How Much Should You Save Now to Achieve the Retirement You Envision?

By: Kevin Casteel, CFP® Trust Officer, Financial Planner
It’s impossible to pinpoint an exact savings amount that will provide you with financial independence later in life—that’s because so many variables must be factored into the “secret formula.” But that’s just it—there’s no universal “secret formula,” no “magic number” for how much people need to save for retirement. Every person’s financial situation is unique, no two scenarios identical.

To make it even more complicated, decisions about retirement usually aren’t made overnight. Whether you like it or not, it’s a process. Figuring out what you need to save for your future boils down to what you decide on these major issues:
  • What kind of retirement lifestyle do you envision?
  • When and where do you plan to retire?
  • How much income will you need in your retirement years?
  • What saving and investment goals have you set and need to maintain?
  • Are you able to find a balance between building a nest egg for a secure retirement and enjoying your current lifestyle?
Building a solid foundation for your retirement years early on allows for adjustments down the road as your plans and circumstances change. However, in reality, the estimated amount you need to save for your retirement depends on your answers to the following questions.

How Much Money Will You Need?

Traditionally, individuals retire around the age of 65. About one out of every three 65-year-olds today will live until at least age 90—and one out of seven will live at least until age 95. Furthermore, married couples have a least a 50-50 chance that one spouse will live beyond age 90.¹ This means these individuals could be looking at a retirement period of between 25 and 30 years. 

If you plan on retiring earlier, perhaps at the age of 55, you could have 40 or more years of expenses to cover—which means you’ll need to be more aggressive when it comes to saving and investing. As advances in medicine and the health care industry continue to improve, longevity estimates keep climbing. In fact, at the rate current life spans are increasing, you could spend more time in retirement than you spent working!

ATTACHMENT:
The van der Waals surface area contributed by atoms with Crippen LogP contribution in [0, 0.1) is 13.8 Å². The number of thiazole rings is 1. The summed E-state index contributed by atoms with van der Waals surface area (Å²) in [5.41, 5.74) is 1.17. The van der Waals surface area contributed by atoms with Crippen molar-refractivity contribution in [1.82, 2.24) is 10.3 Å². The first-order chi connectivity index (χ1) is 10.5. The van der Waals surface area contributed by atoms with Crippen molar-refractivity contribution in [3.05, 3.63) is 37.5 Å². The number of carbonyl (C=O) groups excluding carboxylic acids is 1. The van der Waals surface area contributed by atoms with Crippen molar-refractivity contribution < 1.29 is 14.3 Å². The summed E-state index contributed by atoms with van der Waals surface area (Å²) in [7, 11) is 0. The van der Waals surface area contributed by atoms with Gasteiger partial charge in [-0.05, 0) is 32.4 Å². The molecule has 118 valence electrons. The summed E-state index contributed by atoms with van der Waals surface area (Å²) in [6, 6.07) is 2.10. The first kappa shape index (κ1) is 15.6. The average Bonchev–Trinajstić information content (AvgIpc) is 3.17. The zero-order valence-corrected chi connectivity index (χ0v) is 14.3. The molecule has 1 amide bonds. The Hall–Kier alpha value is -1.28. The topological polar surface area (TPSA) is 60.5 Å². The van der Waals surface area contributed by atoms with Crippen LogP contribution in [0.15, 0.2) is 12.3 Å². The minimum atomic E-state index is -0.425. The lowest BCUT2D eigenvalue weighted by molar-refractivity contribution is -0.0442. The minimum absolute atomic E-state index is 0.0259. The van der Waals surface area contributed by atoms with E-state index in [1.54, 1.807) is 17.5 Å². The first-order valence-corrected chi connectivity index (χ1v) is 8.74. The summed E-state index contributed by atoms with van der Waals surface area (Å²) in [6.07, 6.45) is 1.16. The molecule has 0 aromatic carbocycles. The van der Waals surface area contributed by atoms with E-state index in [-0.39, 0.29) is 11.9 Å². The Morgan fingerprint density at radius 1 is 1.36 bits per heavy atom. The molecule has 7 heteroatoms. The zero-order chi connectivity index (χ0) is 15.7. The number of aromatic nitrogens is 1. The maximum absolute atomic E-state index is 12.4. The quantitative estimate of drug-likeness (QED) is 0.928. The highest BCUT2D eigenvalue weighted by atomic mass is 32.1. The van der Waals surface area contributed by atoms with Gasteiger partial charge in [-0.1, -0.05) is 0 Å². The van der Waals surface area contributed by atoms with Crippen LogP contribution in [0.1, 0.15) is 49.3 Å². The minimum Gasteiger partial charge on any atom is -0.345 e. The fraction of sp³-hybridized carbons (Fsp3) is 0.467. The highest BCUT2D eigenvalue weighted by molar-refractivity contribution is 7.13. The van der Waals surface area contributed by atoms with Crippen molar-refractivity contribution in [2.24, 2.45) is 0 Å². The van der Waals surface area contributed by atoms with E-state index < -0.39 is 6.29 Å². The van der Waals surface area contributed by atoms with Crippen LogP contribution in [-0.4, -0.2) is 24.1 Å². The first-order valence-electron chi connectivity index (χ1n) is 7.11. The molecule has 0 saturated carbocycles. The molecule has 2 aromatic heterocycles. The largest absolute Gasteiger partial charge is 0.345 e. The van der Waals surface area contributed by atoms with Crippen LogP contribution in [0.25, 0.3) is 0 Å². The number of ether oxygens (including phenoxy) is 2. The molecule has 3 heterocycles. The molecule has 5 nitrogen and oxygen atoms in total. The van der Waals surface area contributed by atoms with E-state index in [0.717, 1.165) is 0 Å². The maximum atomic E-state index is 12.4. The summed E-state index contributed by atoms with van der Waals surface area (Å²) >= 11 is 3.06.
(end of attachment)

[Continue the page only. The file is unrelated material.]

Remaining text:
The sooner you start saving, the quicker your money can get to work for you. Compound interest is key. The longer your money can grow, the more benefits it will provide you in the long run. 

Keep in mind small steps can have a significant impact over a period of thirty or forty years. That’s why it’s so important to start saving for retirement as soon as you can and maintain that habit over your lifetime. If retirement planning doesn’t begin until later in life, larger monthly or annual investment contributions may be needed to make up the difference—causing delayed retirement or financial distress. And, depending on your time horizon, the risk level and growth potential of your investments may vary.

Take a look at the assets you already have earmarked for retirement. If you participate in a 401(k) plan, that’s a great start. Make sure you are aware of plan details and contribute enough to at least maximize the company contribution. Also, saving and investing outside of retirement plans adds flexibility and diversification for retirement spending.

Strive to put at least 10% of your compensation into savings. However, avoid relying solely on pre-tax savings to fund your entire retirement. Why? Because it will cost you $1.30 of pre-tax savings to get $1 after tax if you assume a 25% tax rate—so your $1.3 million pre-tax retirement account is really $1 million after tax.

In addition to saving in pre-tax accounts such as employer retirement plans or individual retirement accounts (IRAs), try to diversify your assets with regard to IRS tax guidelines by putting money in a Roth 401(k), Roth IRA, or an after-tax investment account. You’ll be glad you have the flexibility to fund your retirement from pre-tax and after-tax savings.